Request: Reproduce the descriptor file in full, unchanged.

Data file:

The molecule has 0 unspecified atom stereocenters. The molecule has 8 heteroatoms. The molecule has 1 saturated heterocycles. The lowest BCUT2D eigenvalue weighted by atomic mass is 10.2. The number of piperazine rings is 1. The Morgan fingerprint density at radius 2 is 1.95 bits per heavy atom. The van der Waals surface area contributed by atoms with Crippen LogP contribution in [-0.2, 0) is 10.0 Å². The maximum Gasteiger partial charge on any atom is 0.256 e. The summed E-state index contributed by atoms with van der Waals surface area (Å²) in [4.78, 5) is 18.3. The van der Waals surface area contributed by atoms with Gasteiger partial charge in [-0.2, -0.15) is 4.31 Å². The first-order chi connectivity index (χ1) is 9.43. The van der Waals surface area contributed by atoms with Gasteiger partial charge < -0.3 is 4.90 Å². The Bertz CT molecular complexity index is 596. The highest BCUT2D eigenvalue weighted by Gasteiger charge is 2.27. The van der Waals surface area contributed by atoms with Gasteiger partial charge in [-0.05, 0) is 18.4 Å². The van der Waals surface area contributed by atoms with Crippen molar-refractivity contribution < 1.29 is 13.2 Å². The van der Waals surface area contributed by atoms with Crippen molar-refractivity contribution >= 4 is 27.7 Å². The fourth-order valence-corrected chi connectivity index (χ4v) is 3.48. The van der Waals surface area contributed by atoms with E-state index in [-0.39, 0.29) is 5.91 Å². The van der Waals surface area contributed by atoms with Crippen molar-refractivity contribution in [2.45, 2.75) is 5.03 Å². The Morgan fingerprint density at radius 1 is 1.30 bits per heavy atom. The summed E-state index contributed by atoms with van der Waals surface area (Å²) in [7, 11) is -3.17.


The molecule has 0 unspecified atom stereocenters. The molecule has 8 heteroatoms. The molecule has 1 saturated heterocycles. The lowest BCUT2D eigenvalue weighted by atomic mass is 10.2. The number of piperazine rings is 1. The Morgan fingerprint density at radius 2 is 1.95 bits per heavy atom. The van der Waals surface area contributed by atoms with Crippen LogP contribution in [-0.2, 0) is 10.0 Å². The maximum Gasteiger partial charge on any atom is 0.256 e. The summed E-state index contributed by atoms with van der Waals surface area (Å²) in [4.78, 5) is 18.3. The van der Waals surface area contributed by atoms with Gasteiger partial charge in [-0.2, -0.15) is 4.31 Å². The first-order chi connectivity index (χ1) is 9.43. The van der Waals surface area contributed by atoms with Gasteiger partial charge < -0.3 is 4.90 Å². The Bertz CT molecular complexity index is 596. The highest BCUT2D eigenvalue weighted by Gasteiger charge is 2.27. The van der Waals surface area contributed by atoms with Gasteiger partial charge in [-0.05, 0) is 18.4 Å². The van der Waals surface area contributed by atoms with Crippen molar-refractivity contribution < 1.29 is 13.2 Å². The van der Waals surface area contributed by atoms with Crippen molar-refractivity contribution >= 4 is 27.7 Å². The fourth-order valence-corrected chi connectivity index (χ4v) is 3.48. The van der Waals surface area contributed by atoms with E-state index in [-0.39, 0.29) is 5.91 Å². The van der Waals surface area contributed by atoms with Crippen molar-refractivity contribution in [2.45, 2.75) is 5.03 Å². The Morgan fingerprint density at radius 1 is 1.30 bits per heavy atom. The summed E-state index contributed by atoms with van der Waals surface area (Å²) in [7, 11) is -3.17.